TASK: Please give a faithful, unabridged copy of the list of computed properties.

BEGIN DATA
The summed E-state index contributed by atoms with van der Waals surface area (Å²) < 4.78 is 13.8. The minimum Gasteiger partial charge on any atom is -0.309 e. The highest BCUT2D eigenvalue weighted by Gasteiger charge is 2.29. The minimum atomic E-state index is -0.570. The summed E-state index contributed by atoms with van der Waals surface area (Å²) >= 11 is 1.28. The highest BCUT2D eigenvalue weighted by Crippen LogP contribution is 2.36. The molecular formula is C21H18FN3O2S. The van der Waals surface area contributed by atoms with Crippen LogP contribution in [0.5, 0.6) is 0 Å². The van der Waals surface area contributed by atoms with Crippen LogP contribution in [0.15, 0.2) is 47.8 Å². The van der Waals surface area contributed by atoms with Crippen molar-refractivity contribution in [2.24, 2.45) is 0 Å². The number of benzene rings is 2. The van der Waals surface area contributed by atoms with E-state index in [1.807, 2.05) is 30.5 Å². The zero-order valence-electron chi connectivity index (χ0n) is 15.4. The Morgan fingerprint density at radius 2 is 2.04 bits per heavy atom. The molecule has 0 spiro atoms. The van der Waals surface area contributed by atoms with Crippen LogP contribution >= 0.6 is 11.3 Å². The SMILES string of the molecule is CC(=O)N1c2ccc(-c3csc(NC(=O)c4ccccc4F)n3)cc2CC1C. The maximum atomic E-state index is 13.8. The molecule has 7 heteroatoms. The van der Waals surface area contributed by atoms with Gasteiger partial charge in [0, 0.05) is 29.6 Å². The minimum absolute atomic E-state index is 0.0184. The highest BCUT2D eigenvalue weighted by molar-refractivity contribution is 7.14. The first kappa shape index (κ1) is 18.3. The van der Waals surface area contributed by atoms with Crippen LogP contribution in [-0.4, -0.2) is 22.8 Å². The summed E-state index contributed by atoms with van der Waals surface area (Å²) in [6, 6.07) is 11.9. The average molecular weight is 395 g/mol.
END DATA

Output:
The summed E-state index contributed by atoms with van der Waals surface area (Å²) < 4.78 is 13.8. The minimum Gasteiger partial charge on any atom is -0.309 e. The highest BCUT2D eigenvalue weighted by Gasteiger charge is 2.29. The minimum atomic E-state index is -0.570. The summed E-state index contributed by atoms with van der Waals surface area (Å²) >= 11 is 1.28. The highest BCUT2D eigenvalue weighted by Crippen LogP contribution is 2.36. The molecular formula is C21H18FN3O2S. The van der Waals surface area contributed by atoms with Crippen LogP contribution in [0.5, 0.6) is 0 Å². The van der Waals surface area contributed by atoms with Crippen LogP contribution in [0.15, 0.2) is 47.8 Å². The van der Waals surface area contributed by atoms with Crippen molar-refractivity contribution in [2.24, 2.45) is 0 Å². The number of benzene rings is 2. The van der Waals surface area contributed by atoms with E-state index in [1.807, 2.05) is 30.5 Å². The zero-order valence-electron chi connectivity index (χ0n) is 15.4. The Morgan fingerprint density at radius 2 is 2.04 bits per heavy atom. The molecule has 0 spiro atoms. The van der Waals surface area contributed by atoms with Crippen LogP contribution >= 0.6 is 11.3 Å². The SMILES string of the molecule is CC(=O)N1c2ccc(-c3csc(NC(=O)c4ccccc4F)n3)cc2CC1C. The maximum atomic E-state index is 13.8. The molecule has 7 heteroatoms. The van der Waals surface area contributed by atoms with Gasteiger partial charge in [0, 0.05) is 29.6 Å². The minimum absolute atomic E-state index is 0.0184. The highest BCUT2D eigenvalue weighted by molar-refractivity contribution is 7.14. The first kappa shape index (κ1) is 18.3. The van der Waals surface area contributed by atoms with Crippen LogP contribution in [-0.4, -0.2) is 22.8 Å². The summed E-state index contributed by atoms with van der Waals surface area (Å²) in [6, 6.07) is 11.9. The average molecular weight is 395 g/mol.